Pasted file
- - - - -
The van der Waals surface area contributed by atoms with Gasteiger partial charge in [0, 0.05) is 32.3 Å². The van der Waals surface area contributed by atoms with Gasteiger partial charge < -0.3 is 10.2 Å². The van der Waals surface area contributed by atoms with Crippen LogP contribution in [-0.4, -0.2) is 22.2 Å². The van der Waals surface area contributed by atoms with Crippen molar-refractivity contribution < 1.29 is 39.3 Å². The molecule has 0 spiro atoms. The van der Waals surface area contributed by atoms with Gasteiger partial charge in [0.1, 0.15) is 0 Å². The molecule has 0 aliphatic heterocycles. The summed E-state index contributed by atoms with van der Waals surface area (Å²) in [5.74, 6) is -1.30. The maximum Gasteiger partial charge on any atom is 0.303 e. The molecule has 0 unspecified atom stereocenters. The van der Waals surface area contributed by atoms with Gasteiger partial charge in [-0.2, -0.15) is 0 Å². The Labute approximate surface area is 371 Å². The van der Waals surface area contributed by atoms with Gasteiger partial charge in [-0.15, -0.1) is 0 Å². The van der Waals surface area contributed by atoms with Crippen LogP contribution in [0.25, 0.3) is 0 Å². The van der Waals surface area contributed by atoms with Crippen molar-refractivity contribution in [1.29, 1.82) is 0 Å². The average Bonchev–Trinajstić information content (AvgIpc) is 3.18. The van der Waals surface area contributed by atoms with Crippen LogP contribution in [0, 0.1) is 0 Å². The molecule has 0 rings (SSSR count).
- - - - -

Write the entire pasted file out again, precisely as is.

The van der Waals surface area contributed by atoms with Gasteiger partial charge in [0, 0.05) is 32.3 Å². The van der Waals surface area contributed by atoms with Gasteiger partial charge < -0.3 is 10.2 Å². The van der Waals surface area contributed by atoms with Crippen LogP contribution in [-0.4, -0.2) is 22.2 Å². The van der Waals surface area contributed by atoms with Crippen molar-refractivity contribution < 1.29 is 39.3 Å². The molecule has 0 spiro atoms. The van der Waals surface area contributed by atoms with Gasteiger partial charge in [0.1, 0.15) is 0 Å². The molecule has 0 aliphatic heterocycles. The summed E-state index contributed by atoms with van der Waals surface area (Å²) in [5.74, 6) is -1.30. The maximum Gasteiger partial charge on any atom is 0.303 e. The molecule has 0 unspecified atom stereocenters. The van der Waals surface area contributed by atoms with Gasteiger partial charge in [-0.2, -0.15) is 0 Å². The Labute approximate surface area is 371 Å². The van der Waals surface area contributed by atoms with Gasteiger partial charge in [-0.15, -0.1) is 0 Å². The van der Waals surface area contributed by atoms with Crippen LogP contribution in [0.25, 0.3) is 0 Å². The van der Waals surface area contributed by atoms with Crippen molar-refractivity contribution in [1.29, 1.82) is 0 Å². The average Bonchev–Trinajstić information content (AvgIpc) is 3.18. The van der Waals surface area contributed by atoms with Crippen LogP contribution in [0, 0.1) is 0 Å². The molecule has 0 rings (SSSR count).